Monday, July 19, 2010
Did you know that Tulsa is the site of a 1.5-acre teaching garden? It's true. It's called the Linnaeus Teaching Gardens, and since the summer of 2006, it can be found in Woodward Park at 21st Street and Peoria Ave., just east of the Tulsa Rose Garden. And guess what - you can see it free, and it's open to the public six days a week.
Also? It's beauty and serenity and information and volunteers are totally gonna blow you away. This ain't no garden-variety garden, people.
I'm sorry. I couldn't help myself. Backing away from the pun machine in 3, 2, 1...
Until you can pay a visit to the Linnaeus Teaching Gardens to experience if for yourself, I'm gonna let my two-year-old lead us on a virtual tour of sorts.
Ready? Me, too. Let's go.
The entry into the Linnaeus Teaching Gardens is one of its most beautiful features. It's lined with these huge trees:
And lots of flowers, too, of course.
Hold on a minute. Here's comes an ambulance. Quick - hold your neck!
That's what I do when I hear an ambulance, anyway. To be, you know, unique. Plus, I'd have to exert more effort to reach up to hold my ears, and who has the time or patience for that?
Here's a statue of Carl Linnaeus, Swedish naturalist and father of botany, sculpted by Tulsa's own Rosalind Cook.
After you pass ol' Carl, you see this:
An Oklahoma-grown paradise rolls out in front of you like a carpet - a green-ish carpet, in this case.
As you can start to see here, the garden is arranged into several mini-gardens, each of which demonstrate the latest and most successful techniques for growing vegetables, annuals, perennials, woody plants, groundcovers and what have you. Thanks to our zany weather, gardening 'round these parts is challenging. The folks at the Linnaeus Gardens want the garden to be another ace up the sleeve of Okie gardeners as they attempt to exercise their green thumbs.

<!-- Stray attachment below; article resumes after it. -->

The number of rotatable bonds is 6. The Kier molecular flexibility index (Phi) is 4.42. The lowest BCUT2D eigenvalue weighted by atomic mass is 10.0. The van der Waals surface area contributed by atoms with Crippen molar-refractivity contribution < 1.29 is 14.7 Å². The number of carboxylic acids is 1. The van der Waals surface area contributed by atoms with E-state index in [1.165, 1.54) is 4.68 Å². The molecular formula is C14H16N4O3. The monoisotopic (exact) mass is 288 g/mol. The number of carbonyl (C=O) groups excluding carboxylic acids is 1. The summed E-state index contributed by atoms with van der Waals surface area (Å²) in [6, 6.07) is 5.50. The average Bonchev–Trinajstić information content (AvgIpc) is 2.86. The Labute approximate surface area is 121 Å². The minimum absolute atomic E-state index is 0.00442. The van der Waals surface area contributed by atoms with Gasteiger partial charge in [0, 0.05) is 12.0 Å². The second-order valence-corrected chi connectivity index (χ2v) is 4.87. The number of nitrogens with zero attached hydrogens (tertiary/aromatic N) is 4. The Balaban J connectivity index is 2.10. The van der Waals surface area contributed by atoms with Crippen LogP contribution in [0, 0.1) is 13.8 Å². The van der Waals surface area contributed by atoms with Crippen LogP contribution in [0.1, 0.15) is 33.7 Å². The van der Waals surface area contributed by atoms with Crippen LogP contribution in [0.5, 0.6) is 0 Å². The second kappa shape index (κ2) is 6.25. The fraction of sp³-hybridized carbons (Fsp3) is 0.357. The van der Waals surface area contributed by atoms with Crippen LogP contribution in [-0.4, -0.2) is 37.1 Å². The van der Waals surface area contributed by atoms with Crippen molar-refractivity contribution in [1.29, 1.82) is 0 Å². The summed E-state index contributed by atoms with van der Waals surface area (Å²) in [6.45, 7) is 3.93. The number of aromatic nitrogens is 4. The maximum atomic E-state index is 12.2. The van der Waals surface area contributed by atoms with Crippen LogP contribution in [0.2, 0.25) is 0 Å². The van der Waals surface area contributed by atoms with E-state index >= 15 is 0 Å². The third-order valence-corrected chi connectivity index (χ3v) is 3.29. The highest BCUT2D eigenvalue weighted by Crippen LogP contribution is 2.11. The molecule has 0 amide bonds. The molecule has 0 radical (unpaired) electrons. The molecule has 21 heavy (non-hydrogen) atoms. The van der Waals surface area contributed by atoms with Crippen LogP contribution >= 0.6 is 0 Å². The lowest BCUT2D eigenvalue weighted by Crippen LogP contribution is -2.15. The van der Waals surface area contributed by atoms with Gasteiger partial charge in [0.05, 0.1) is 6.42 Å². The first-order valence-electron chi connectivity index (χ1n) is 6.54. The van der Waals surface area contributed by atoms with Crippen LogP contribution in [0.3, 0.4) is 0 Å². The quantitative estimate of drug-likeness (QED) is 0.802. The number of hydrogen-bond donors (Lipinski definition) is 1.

Here's my favorite part of the whole garden:
The koi pond.
What I wouldn't give to don some Spongebob Squarepants floaties and take a dive into this thing.
I mean, it looks especially refreshing, is all I'm saying. Because my mom seems to really enjoy taking me places in 100-degree weather that aren't air conditioned.
Yes, Pond. You're looking very delectable indeed.
Look! Here come the koi.
Dun dun dun dun dun dun dun dun...DUN DUN!!!
Look! An heirloom veggie garden.
Where you can find...
A Moon and Stars watermelon vine.
Not that the corn itself is that old, mind you. That's just the last time when this particular variety of plant was commonly grown. You're not gonna see one of these babies in a mega-corporate farm.
Grapes! I knew what these were without having to be told, and I had to cry a little when my mom wouldn't let me have some.
She's so mean to me, y'all. Mean and hateful.
Bet you didn't know you could train a fruit tree to grow like this. Well, you can, and it saves lots of space when you do.
Space you could use to grow more grapes, if you know what I mean.
And I think you do.